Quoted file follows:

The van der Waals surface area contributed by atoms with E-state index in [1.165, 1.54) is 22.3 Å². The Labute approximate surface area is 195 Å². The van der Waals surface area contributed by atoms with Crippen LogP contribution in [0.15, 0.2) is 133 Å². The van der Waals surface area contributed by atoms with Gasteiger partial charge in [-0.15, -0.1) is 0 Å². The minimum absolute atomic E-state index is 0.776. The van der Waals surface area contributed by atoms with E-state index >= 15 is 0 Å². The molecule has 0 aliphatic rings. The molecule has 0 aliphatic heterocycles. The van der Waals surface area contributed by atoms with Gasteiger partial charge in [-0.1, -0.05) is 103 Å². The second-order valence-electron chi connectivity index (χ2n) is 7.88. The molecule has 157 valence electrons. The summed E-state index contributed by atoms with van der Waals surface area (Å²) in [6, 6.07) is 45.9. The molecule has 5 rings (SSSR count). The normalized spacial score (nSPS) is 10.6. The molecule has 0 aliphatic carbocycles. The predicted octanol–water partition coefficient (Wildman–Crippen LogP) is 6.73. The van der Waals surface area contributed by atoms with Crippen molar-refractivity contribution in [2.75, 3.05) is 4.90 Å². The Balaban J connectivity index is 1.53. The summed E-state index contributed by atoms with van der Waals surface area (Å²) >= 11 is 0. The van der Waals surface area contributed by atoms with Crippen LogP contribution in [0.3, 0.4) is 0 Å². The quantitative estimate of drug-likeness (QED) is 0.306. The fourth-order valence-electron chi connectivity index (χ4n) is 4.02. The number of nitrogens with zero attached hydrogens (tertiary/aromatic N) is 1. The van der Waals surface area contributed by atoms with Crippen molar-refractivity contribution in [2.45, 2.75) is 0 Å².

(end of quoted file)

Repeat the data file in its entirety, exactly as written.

The van der Waals surface area contributed by atoms with E-state index in [1.165, 1.54) is 22.3 Å². The Labute approximate surface area is 195 Å². The van der Waals surface area contributed by atoms with Crippen LogP contribution in [0.15, 0.2) is 133 Å². The van der Waals surface area contributed by atoms with Gasteiger partial charge in [-0.15, -0.1) is 0 Å². The minimum absolute atomic E-state index is 0.776. The van der Waals surface area contributed by atoms with E-state index >= 15 is 0 Å². The molecule has 0 aliphatic rings. The molecule has 0 aliphatic heterocycles. The van der Waals surface area contributed by atoms with Gasteiger partial charge in [-0.1, -0.05) is 103 Å². The second-order valence-electron chi connectivity index (χ2n) is 7.88. The molecule has 157 valence electrons. The summed E-state index contributed by atoms with van der Waals surface area (Å²) in [6, 6.07) is 45.9. The molecule has 5 rings (SSSR count). The normalized spacial score (nSPS) is 10.6. The molecule has 0 aliphatic carbocycles. The predicted octanol–water partition coefficient (Wildman–Crippen LogP) is 6.73. The van der Waals surface area contributed by atoms with Crippen molar-refractivity contribution in [2.75, 3.05) is 4.90 Å². The Balaban J connectivity index is 1.53. The summed E-state index contributed by atoms with van der Waals surface area (Å²) >= 11 is 0. The van der Waals surface area contributed by atoms with Crippen LogP contribution in [0.3, 0.4) is 0 Å². The quantitative estimate of drug-likeness (QED) is 0.306. The fourth-order valence-electron chi connectivity index (χ4n) is 4.02. The number of nitrogens with zero attached hydrogens (tertiary/aromatic N) is 1. The van der Waals surface area contributed by atoms with Crippen molar-refractivity contribution in [2.45, 2.75) is 0 Å².